Fast food and sport a popular combo deal

8:12 pm on 30 May 2017

Analysis - KFC's deal to sponsor the Rugby League World Cup has caused a ruckus, but other sporting codes have also taken money from businesses in health advocates' firing lines.

Restaurant Brands, which owns several fast food brands including KFC, intends to expand in the South Island.

Restaurant Brands' KFC is not the only fast food franchise to sponsor sports. Photo: PHOTO NZ

The fast food chain has been criticised for what its critics say is a cynical move to addict children to fast food.

However, it is already a major sponsor of all five New Zealand Super Rugby brands - the Blues, Chiefs, Hurricanes, Crusaders and Highlanders.

"KFC and rugby are Kiwi favourites," KFC general manager Jamie McKaughan said in the media statement announcing the deal in 2014.

"We're both about gathering family and mates to enjoy something, whether it's a meal or a great game."

KFC has also long been a sponsor of NZ's national secondary school sevens rugby tournament, the Condor Sevens - and across the ditch the Australian Big Bash League and Women's Big Bash League for Twenty20 cricket are also sponsored by the franchise.

New Zealand Rugby Players Association boss Rob Nichol said this year that some players had in the past chosen to avoid appearing in KFC promotions.

"A number of players said 'Look, I've got no issue with KFC sponsoring rugby, but just given my situation, I don't really want to be associated with their advertising.' So we've had players being excused from doing KFC adverts," he said.

"What we do on behalf of all the players, and KFC were outstanding in this respect, is we said 'Listen, when you're developing your adverts, it'd be really sensible we believe to make sure that when you're looking at the role the players have don't put them next to the product - so don't have them holding or consuming the product, just do the brand association stuff.'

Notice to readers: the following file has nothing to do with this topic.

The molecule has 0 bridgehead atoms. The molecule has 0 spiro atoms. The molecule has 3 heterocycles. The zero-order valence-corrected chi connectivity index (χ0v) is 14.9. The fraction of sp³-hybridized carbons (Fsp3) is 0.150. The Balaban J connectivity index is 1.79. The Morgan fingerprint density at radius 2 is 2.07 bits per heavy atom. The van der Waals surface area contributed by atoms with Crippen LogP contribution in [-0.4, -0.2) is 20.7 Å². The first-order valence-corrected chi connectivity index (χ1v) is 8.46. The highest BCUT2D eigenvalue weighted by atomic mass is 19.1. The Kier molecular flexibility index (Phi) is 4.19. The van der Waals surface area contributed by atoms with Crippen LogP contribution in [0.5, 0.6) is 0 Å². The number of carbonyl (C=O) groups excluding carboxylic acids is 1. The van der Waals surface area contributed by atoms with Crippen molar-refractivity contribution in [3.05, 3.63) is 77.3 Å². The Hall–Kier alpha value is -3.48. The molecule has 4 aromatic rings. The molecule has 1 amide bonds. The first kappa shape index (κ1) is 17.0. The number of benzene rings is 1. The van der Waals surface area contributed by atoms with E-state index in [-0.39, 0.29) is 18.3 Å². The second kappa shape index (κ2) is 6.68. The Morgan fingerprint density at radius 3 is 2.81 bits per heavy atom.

"And as soon as we did that, a lot of players said 'Oh yeah, I'm more than happy to be involved now.'"

Mr Nichol's comments were prompted by Blues player Sonny Bill Williams' decision not to display sponsorship branding for BNZ for religious reasons. Williams taped over the bank's advertising on his jersey - initially without telling team management he would be doing so.

Sonny-Bill Williams looks on, during the Super Rugby match between the Highlanders and the Blues, Forsyth Barr Stadium, Dunedin, 8th of April 2017.

Sonny Bill Williams plays with sponsorship logos for BNZ taped over. Photo: Photosport

BNZ placated him by changing its branding on his jersey to another group it sponsors, Plunket, but it raised the question of how such refusals could affect brands' decisions to pay.

Another fast food brand, McDonald's, is also closely linked to sport in New Zealand, supporting junior football and the Olympics.

The All Blacks, the country's biggest sports brand, are "regional partners" with PepsiCo's Gatorade.

Their history with Gatorade is fairly new. The deal replaced an association with competitor Coca-Cola's Powerade in 2015 - a sponsorship that had previously faced criticism by campaigners against sugary drinks.

Consumer NZ has criticised the link between Gatorade and New Zealand Rugby, along with Powerade's Olympics sponsorship, saying they have 15 teaspoons and 11 teaspoons of sugar per bottle respectively.

Coca-Cola has been pinged in the past for helping fund Diabetes New Zealand and Dieticians New Zealand, which one nutrition professor compared to the tobacco lobby's links to worldwide health organisations.

Alcohol in sport, meanwhile, has been roundly criticised, with a government report urging a complete ban in 2014, backed up the following year by health researchers.

And the push for a ban is ongoing.

The All Blacks after a Test match with Wales in 2016.

The All Blacks after a test match with Wales in 2016. Photo: AFP

The All Blacks' sponsors include Steinlager. The Crusaders are sponsored by Monteiths, the Chiefs by Waikato Draught, the Highlanders and Blues by Speights, and the Hurricanes are "major partners" with Tui Golden Lager.

Internationally, the FIFA 2022 World Cup in Qatar is sponsored by Anheuser-Busch InBev - which owns Budweiser, Corona, Stella Artois, Beck's Hoegaarden, Leffe and several other smaller beer brands - although, in contrast, alcohol will almost certainly be banned at the event.

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